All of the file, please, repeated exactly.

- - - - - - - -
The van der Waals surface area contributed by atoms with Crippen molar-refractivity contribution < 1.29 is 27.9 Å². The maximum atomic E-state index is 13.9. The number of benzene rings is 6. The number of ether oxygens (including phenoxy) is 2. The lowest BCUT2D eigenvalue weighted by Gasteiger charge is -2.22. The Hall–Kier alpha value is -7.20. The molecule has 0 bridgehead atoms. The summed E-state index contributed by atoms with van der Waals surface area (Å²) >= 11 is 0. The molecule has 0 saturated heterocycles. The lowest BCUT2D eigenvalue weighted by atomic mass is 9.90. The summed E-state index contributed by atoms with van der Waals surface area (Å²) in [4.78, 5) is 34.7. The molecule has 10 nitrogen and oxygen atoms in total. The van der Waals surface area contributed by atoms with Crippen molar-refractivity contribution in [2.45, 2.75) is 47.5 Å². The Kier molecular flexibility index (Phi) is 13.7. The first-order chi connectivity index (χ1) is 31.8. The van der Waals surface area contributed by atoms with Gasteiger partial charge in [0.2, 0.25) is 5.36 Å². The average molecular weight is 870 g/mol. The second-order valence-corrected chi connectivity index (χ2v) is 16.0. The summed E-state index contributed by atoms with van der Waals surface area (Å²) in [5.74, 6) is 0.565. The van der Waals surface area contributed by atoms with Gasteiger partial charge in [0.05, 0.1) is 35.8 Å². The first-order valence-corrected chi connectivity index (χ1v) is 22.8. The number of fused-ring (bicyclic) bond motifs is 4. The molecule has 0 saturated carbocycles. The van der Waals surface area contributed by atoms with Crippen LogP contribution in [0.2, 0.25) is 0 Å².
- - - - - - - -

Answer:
The van der Waals surface area contributed by atoms with Crippen molar-refractivity contribution < 1.29 is 27.9 Å². The maximum atomic E-state index is 13.9. The number of benzene rings is 6. The number of ether oxygens (including phenoxy) is 2. The lowest BCUT2D eigenvalue weighted by Gasteiger charge is -2.22. The Hall–Kier alpha value is -7.20. The molecule has 0 bridgehead atoms. The summed E-state index contributed by atoms with van der Waals surface area (Å²) >= 11 is 0. The molecule has 0 saturated heterocycles. The lowest BCUT2D eigenvalue weighted by atomic mass is 9.90. The summed E-state index contributed by atoms with van der Waals surface area (Å²) in [4.78, 5) is 34.7. The molecule has 10 nitrogen and oxygen atoms in total. The van der Waals surface area contributed by atoms with Crippen molar-refractivity contribution in [2.45, 2.75) is 47.5 Å². The Kier molecular flexibility index (Phi) is 13.7. The first-order chi connectivity index (χ1) is 31.8. The van der Waals surface area contributed by atoms with Gasteiger partial charge in [0.2, 0.25) is 5.36 Å². The average molecular weight is 870 g/mol. The second-order valence-corrected chi connectivity index (χ2v) is 16.0. The summed E-state index contributed by atoms with van der Waals surface area (Å²) in [5.74, 6) is 0.565. The van der Waals surface area contributed by atoms with Gasteiger partial charge in [0.05, 0.1) is 35.8 Å². The first-order valence-corrected chi connectivity index (χ1v) is 22.8. The number of fused-ring (bicyclic) bond motifs is 4. The molecule has 0 saturated carbocycles. The van der Waals surface area contributed by atoms with Crippen LogP contribution in [0.2, 0.25) is 0 Å².